By Peter Morici
The Republicans desperately need a new generation to step up, challenge Donald Trump for the party nomination, and craft a new party agenda.
The odds are decent that Republicans will capture the House in November and the Senate remains in play . Even if they prevail, however, they won’t gain veto-proof majorities necessary to significantly alter the path of public policy before the next presidential election.
With the Senate they could hold up many of President Joe Biden’s more woke judicial and administrative appointments, but he already has much of what he needs to pursue an expansion of the administrative state.
The Federal Reserve will slow the economy to moderate inflation . Likely a soft landing—only two quarters of negative growth without a big surge in unemployment—or a recession— two quarters of negative growth with unemployment reaching about 5%—and then a rebound.
Stagflation —lethargic growth, the paradox of falling real wages with a nonplus overall jobs market and inflation above 4%—is likely.
Labor markets in many activities will remain tight because the skill mix of the labor force does not match well with the postpandemic economy .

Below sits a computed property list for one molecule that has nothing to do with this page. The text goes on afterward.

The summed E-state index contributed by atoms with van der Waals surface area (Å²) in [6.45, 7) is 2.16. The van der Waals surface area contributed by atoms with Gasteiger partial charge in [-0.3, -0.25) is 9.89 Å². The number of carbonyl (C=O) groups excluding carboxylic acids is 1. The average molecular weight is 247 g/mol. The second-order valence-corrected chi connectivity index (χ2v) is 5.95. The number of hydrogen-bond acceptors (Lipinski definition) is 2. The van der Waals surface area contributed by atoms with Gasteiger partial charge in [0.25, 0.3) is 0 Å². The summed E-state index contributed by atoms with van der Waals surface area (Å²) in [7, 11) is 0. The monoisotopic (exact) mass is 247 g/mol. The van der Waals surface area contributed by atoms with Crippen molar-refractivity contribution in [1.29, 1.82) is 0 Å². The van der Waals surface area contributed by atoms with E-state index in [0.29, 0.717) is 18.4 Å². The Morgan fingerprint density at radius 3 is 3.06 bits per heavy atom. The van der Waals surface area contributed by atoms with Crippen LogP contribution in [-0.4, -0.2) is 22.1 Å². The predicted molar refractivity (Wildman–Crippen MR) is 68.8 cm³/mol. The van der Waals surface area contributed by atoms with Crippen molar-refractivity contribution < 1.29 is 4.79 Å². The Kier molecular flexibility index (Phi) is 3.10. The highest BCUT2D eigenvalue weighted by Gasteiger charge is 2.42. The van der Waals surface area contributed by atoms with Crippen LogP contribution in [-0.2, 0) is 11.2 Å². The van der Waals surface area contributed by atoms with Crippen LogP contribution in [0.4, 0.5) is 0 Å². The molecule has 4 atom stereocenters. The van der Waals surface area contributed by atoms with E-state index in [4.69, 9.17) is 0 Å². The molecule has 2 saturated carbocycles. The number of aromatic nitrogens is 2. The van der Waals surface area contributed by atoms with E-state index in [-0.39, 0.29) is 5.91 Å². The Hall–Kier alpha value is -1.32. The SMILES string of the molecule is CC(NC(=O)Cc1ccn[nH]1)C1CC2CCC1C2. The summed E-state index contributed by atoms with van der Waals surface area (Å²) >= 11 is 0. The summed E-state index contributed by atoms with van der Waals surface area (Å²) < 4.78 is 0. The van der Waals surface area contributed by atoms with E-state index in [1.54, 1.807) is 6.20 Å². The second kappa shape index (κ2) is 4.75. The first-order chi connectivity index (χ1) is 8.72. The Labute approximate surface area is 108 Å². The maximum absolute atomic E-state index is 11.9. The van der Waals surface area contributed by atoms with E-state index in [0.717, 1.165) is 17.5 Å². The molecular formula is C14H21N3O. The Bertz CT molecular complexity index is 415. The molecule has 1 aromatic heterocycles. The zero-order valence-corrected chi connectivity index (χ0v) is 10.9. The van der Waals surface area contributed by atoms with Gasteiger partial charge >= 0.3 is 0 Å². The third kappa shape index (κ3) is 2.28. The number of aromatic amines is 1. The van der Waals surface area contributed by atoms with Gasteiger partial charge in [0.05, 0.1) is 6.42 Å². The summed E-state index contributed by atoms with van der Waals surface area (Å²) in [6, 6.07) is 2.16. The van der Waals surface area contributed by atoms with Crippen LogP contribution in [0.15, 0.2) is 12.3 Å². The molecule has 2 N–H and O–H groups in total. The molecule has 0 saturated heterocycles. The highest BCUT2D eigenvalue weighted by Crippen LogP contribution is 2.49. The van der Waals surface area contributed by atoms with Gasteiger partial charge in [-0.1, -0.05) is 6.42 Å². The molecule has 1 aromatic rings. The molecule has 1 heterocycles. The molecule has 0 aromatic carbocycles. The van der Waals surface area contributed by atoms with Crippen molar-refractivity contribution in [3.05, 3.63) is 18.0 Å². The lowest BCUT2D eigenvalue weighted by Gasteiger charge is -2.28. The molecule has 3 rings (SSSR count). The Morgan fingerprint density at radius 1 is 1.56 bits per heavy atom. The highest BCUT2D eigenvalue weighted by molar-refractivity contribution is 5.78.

Food and energy inflation won’t fully abate without reopening Ukrainian seaborne grain /zigman2/quotes/210389638/delayed W00 +2.98% exports and reintegrating Russia into Western petroleum /zigman2/quotes/209723049/delayed CL00 -1.83% markets.
Those won’t happen without the United States breaking the Russian embargo of Black Sea ports with naval convoys and some kind of military confrontation that forces Russian President Vladimir Putin to sue for peace.
All of that is in the hands of the president—not the Congress—and Americans have little appetite for risking war with Russia .
The GOP will bloviate about inflation and the president’s energy policies, but boosting U.S. oil and gas /zigman2/quotes/210189548/delayed NG00 -0.70% production by perhaps 10% would add 1.5 million barrels a day to global supplies . That’s not enough to compensate for the West losing access to Russian production .
Beyond Republican orthodoxy
The answer lies in prudently planning more growth in wind, solar and electric vehicle production. And reassuring oil companies they can invest—without vengeance from Washington—to meet demand from internal combustion engines, which will remain substantial until the end of the 2030s , and the needs of the petrochemical and other industries that use petroleum as raw material.